Seventy years after the attack on Pearl Harbor and America’s entry into World War II, the nation is once again at war. Of course, there have been other wars, conflicts, police actions, interventions, or exercises in nation building since that fateful Sunday morning of December 7, 1941.

Whether an individual agrees with U.S. military involvement in Korea, Vietnam, Latin America, Grenada, Panama, Desert Shield/Storm, Iraq, or Afghanistan, it may be argued that each of these was in defense of freedom, for the protection of the American people or possibly defenseless human beings in some faraway place who were otherwise at the mercy of despots or regimes seemingly bent on world domination or self-destruction.

For all its faults and for the many mistakes or regrettable episodes in its history, the United States has displayed during the 20th and 21st centuries a remarkable altruism, an altruism lived out to the extent that American blood was shed, American treasure was expended, and American prestige was put at risk. Further, those who have alleged that American military expeditions have been mounted for the purpose of controlling oil or land must agree that the recent withdrawal of troops from Iraq supports neither premise.

All this is stated to pose a simple question regarding U.S. involvement in World War II. Would the United States have entered the war if Pearl Harbor had not been attacked? Every indication is that it would. President Franklin D. Roosevelt had already engaged in a shooting war with German U-boats in the Atlantic and sent tremendous amounts of Lend-Lease aid to Great Britain. Could even the staunchest isolationist have stood by and ignored the atrocities occurring on such a massive scale in Nazi-occupied Europe? As much as they had tried to hide their genocide, the criminal conduct of the Nazis was bound to be brought to light sooner or later.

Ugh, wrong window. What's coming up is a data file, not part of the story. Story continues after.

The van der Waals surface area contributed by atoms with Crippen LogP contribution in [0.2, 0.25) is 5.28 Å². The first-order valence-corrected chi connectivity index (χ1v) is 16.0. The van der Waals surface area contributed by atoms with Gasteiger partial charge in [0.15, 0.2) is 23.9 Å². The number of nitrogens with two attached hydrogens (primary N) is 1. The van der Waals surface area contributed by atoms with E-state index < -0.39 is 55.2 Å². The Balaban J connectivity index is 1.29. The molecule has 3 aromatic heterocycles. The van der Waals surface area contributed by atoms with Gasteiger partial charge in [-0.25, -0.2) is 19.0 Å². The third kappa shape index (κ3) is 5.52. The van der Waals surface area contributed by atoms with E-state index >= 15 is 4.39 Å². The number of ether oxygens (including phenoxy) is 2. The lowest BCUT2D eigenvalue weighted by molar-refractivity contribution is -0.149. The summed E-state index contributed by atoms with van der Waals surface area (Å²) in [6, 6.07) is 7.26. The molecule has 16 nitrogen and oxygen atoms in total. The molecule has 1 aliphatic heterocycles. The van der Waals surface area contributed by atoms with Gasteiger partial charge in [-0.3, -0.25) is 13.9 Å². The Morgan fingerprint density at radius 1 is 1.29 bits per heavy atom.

Perhaps of even greater concern was the prospect that Nazi Germany might declare war on the United States. After all, it was Germany that issued such a declaration on December 11, 1941, four days after the Pearl Harbor attack.

As for the Japanese, Admiral Isoroku Yamamoto had been against war with the United States. However, when it appeared that the militarists within the Japanese government were intent on opening hostilities, he demanded that the attack on Pearl Harbor be carried out. When the proposal was initially rejected, he threatened to resign. Yamamoto knew the risks of war with the United States but saw the sneak attack as the only option for Japan to win a negotiated peace and retain its empire in the Far East.

Had Yamamoto been allowed to resign and the Japanese government continued to pursue a policy of expansion in Asia and the Pacific, there is little doubt that the harsh exchange of diplomatic notes between the Japanese and U.S. governments that occurred right up to December 7 would have ceased and that war would have been declared. It is likely that the Japanese would have struck first in the Philippines or Malaya anyway.

While the attack on Pearl Harbor was crippling for the U.S. Pacific Fleet, it must also be seen as a strategic misstep for the Japanese. The United States Navy that regenerated from the mud of Pearl Harbor became the most modern and powerful naval force in the world. Pearl Harbor galvanized the American people and silenced the isolationist movement at home. If Japanese bombs had fallen first on Singapore or Manila would such a groundswell of patriotism have been realized?

Regardless of any revisionist thought process, it does appear inevitable that the United States would have entered World War II whether or not such a stunning blow as Pearl Harbor had been struck. In the end, the United States and its allies fought back with victorious vengeance.

Michael E. Haskew

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